The story of fake drugs
Written by Business Standard   
Wednesday, 28 December 2005


The story of fake drugs

Harinder S Sikka / New Delhi December 28, 2005


It was at Kargil during the war that I realized the far-reaching consequences of counterfeiting and fake drugs. Our wounded soldiers, injured while engaging the invaders, were now suffering due to the enemy within by consuming substandard drugs manufactured by the fly-by-night operators. Since then, many campaigns have been run to sensitise the government on the burning issue as also bring about the changes in the existing laws. That the problem has gained international proportions and magnitude can be viewed from the recently aired BBC sting operation where an established Indian pharma company was shown as willing to counterfeit and export any drug to make a quick buck. 

Even under the existing laws, the health ministry is often caught off-guard in implementing strict measures against the offenders. Pyrazinamide tablets, meant to control tuberculosis from spreading, were found to be substandard in 2001 by various government laboratories. The health ministry, however, instead of blacklisting the company, merely de-registered the drug despite being aware of the fact that such an action would have no effect on the ground. There is no foolproof system of recall of drugs in India. Therefore, once a medicine is released into the market, the distribution network is so widespread that it becomes nearly impossible to recall the defective drug. Ironically, the same company was caught again in 2003 for supplying sub-standard anti-TB drugs. The company survived yet again and continues to do so till date, thanks to the inadequate laws and unwilling government machinery even as the spurious drug was consumed by gullible patients despite the official recall.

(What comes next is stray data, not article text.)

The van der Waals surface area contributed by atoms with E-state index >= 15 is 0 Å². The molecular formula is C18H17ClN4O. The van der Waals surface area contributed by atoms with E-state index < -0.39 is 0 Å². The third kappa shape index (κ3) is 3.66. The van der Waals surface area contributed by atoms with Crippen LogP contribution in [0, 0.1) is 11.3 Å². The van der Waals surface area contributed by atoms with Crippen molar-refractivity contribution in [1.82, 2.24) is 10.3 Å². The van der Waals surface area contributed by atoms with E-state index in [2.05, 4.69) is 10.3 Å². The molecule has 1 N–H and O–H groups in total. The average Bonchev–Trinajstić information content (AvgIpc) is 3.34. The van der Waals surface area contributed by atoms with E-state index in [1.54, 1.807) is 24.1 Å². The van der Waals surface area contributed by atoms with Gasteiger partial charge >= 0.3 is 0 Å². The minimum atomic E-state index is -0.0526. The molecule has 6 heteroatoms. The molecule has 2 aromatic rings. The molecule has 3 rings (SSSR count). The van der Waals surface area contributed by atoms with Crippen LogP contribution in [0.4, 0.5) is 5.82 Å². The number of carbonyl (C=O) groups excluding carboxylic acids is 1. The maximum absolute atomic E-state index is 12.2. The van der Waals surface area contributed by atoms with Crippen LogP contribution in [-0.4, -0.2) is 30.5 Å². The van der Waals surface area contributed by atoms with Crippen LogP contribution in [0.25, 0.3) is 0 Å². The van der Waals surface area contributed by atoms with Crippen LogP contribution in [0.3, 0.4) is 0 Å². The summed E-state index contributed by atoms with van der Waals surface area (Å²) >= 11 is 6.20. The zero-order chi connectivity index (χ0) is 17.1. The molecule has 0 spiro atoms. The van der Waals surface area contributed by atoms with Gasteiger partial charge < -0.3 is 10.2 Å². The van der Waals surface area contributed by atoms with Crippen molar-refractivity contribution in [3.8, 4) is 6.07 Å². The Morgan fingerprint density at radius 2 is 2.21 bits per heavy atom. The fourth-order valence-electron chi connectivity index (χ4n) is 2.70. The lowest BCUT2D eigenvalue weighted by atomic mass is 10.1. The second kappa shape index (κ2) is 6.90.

Unlike candies and chocolates, medicines play the role of a lifesaver. It, thus, needs to be manufactured under strictest quality control guidelines. As a right step in the direction, Drugs Controller General (India) implemented Schedule “M” effective June this year. However, without a change in the government procurement policy that buys life saving drugs on the basis of lowest quotations (L1) and not necessarily high qualitative standards, scores of government-run dispensaries and hospitals are flooded with medicines that are manufactured by shady outfits. The rates quoted by these so-called pharma companies are sometimes much lower than even the basic raw material cost. It is, therefore, not surprising that established pharma companies find it difficult to compete. Most of them have even stopped bidding for government procurement orders. 

The state of affairs in rural India, occupied by nearly 70 per cent of our population, is even worse due to lack of adequate checks and balances. As Dr Mashelkar’s report states, with only seven laboratories functioning out of the total 27, counterfeiters are here to stay. 


First, the BJP and now, the Congress coalition has promised suitable amendments to the anti-spurious drugs Bill. But five years since the campaign began against spurious drugs after the Kargil war, our country is still struggling with the right definition of the Bill. Meanwhile, the entire pharma industry is facing the flak from the importers overseas. The US, in fact continues to maintain India under the 301 watch list for this very reason. It is unfathomable for the common man to appreciate the delay in the said Bill, especially when there is consensus amongst political parties across the board.

The writer is Senior President, Corporate, Nicholas Piramal India Limited


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